African Tulip Trees and native bees

Their big, bright orange-red flowers made them a popular ornamental tree in gardens and streets across northern NSW and Queensland, but their beauty conceals a lethal threat to some of our most useful pollinators.

In recent years, it's been discovered that the nectar and pollen of the African Tulip Tree (Spathodea campanulata) contain toxins that are harmful for insects, particularly native stingless bees.

Tibouchina Close resident Fenella Briscomb knows of two African Tulip Trees within flying distance of the native bee hives she keeps in her garden.

 Fenella Briscomb with one of her native bee hives

Fenella Briscomb with one of her native bee hives

There used to be three trees nearby, but her neighbour Phil Simon chopped his down when he learned about the danger it posed.

Native bees don't produce much honey, but they are excellent pollinators.

"All bees need as much help as they can get," Fenella said. "And they're fascinating little things. I really just keep them for that reason."

Australia has 11 species of stingless social native bees, which are known to be valuable pollinators of crops such as macadamias, mangos, watermelons and lychees.

They also pollinate vegetables.

"They're really good on anything that's got a narrow entrance," Fenella said. "Plants with small flowers like tomatoes, capsicum and eggplants."

African Tulip Tree near the roundabout on Crown St

African Tulip Tree near the roundabout on Crown St

She attended a workshop on native bees a couple of years ago and was told African Tulip Trees could kill them.

She's seen dead native bees inside the flowers of the specimen that stands beside the roundabout on Crown St, which is within 500m of her garden.

"That confirmed it to me," she said.

She noted that there's a similar-looking native tree with smaller flowers called a Tulipwood that is "absolutely fine" for bees.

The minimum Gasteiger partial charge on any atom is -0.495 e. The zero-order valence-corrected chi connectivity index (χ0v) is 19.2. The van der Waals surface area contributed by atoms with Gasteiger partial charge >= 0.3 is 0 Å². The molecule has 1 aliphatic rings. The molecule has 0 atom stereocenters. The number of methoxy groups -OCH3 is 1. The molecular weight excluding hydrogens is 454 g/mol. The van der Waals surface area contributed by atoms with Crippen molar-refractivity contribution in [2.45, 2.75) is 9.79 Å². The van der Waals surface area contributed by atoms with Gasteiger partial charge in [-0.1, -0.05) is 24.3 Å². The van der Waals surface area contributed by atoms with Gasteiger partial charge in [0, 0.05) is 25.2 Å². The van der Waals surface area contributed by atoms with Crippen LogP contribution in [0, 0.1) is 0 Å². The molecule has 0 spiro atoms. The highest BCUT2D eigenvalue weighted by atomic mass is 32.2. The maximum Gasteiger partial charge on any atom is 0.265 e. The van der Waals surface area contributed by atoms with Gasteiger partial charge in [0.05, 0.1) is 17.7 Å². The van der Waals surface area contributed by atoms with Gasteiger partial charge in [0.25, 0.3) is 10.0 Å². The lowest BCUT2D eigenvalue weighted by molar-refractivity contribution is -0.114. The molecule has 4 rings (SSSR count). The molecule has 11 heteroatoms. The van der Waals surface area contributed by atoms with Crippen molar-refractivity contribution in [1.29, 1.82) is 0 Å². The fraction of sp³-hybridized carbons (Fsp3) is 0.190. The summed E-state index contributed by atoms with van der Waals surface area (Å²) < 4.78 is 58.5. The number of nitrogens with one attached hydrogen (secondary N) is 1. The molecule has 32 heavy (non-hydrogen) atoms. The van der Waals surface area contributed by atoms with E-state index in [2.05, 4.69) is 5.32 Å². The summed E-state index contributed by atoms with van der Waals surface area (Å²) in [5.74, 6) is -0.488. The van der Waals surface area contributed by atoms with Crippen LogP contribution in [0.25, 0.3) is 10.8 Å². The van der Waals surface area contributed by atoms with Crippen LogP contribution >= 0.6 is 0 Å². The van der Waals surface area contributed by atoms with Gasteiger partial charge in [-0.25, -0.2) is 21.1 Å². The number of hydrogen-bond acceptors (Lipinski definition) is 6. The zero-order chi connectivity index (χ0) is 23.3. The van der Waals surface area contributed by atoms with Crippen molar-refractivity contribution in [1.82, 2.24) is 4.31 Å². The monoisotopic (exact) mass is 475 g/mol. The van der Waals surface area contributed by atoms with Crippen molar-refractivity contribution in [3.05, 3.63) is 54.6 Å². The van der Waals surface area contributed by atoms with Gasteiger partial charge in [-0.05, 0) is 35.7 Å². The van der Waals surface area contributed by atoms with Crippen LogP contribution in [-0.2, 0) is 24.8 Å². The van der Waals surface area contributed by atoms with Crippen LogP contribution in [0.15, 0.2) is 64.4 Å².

"They're the trees I've got down my driveway - thank god I didn't plant the other ones," she said. "It was actually a bit of a toss-up, because I liked both of them. But the Tulipwood was a native, and I thought, well if I've got a choice I'll go with native. And I'm glad I did."

That was about a decade ago, and Fenella said at the time, the African Tulip Tree was being heavily promoted as a lovely street tree and garden tree.

They're beautiful, but they're deadly.

Fenella Briscomb

"Which they are," she said. "They're beautiful, but they're deadly."

Queensland has declared the African Tulip Tree as a restricted invasive plant, but the North Coast Regional Strategic Weed Management Plan 2017-2022 just has them on the watch list, awaiting a risk assessment.

Fenella is not sure how many are in Bellingen, but she does know there's one in the hospital grounds as she's a volunteer gardener there.

'We did mention it to them," she said. "But there were budgetary constraints at the time. We should probably bring it up again."

Native bees dead inside the tulip flower. Photo Liz Langdale

Native bees dead inside the tulip flower. Photo Liz Langdale